As an art teacher at Glens Falls High School in upstate New York, I was thrilled to read the compelling articles and see the vibrant artwork in the Winter 2019-2020 issue of American Educator. The cover package on teaching climate change was so inspiring that I used it to focus my students’ midterm projects on climate change.
I shared with my students several of the articles and links to climate fiction highlighted in the magazine. And I read them the following quotes from “A Beacon of Hope on Climate Change” by AFT President Randi Weingarten: “The disastrous effects of climate change are outpacing policy changes to combat them. … People want a better life and a better future. But we need the means. That is why it is so important that individuals — not just the most powerful — have a voice in our democracy. … People too young to vote are raising their voices in other ways.”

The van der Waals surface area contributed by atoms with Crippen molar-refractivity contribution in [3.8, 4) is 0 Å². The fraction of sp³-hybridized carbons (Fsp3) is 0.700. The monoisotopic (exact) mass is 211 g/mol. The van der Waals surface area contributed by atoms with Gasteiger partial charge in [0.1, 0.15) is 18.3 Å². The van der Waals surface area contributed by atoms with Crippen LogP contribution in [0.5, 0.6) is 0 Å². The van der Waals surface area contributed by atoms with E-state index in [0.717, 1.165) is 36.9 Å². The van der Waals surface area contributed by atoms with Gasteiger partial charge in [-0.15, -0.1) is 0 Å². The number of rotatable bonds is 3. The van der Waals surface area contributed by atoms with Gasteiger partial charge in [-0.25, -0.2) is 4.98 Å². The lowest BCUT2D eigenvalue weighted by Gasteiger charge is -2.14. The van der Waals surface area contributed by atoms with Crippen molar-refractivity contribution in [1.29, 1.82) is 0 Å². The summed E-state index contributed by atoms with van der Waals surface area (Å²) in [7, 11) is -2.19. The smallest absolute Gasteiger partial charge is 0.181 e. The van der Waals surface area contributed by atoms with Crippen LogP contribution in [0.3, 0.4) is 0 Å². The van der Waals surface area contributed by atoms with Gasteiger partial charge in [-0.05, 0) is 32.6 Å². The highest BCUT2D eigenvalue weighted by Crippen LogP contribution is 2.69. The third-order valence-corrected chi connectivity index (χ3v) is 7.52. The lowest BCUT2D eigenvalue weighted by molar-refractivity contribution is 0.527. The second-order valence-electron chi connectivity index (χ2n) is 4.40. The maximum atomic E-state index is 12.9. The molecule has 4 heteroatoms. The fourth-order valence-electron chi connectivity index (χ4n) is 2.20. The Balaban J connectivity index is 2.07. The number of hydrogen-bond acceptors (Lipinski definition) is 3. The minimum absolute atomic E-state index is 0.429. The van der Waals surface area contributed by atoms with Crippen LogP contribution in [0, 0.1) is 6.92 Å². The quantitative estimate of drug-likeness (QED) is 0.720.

Thank you for such a great resource! I have used it to encourage my students to use their artistic talents to be heard. As their artwork above shows, these young artists (seniors Judy Derrick, Lison Tunick, Hannah Walsh and Alexis Cotty; junior Lindsey Richardson; and sophomore Gabrielle Meyers) are aware of the world’s climate crisis and are ready to make changes in their own lives. Even if they cannot yet be heard with a vote, they can be heard with their artistic voice.
Raising Student Voice Through Climate Change Art
View some of the climate change art from students from Glens Falls High School in Glens Falls, N.Y below:
Susan Botch is an art teacher and the art department chairperson at Glens Falls High School in Glens Falls, N.Y.
#1 Community of 2020Help us add lessons and resources to support school reopening, hybrid teaching and distance learning. Share how your community or school is supporting students by uploading resources to share with educators and parents across the country.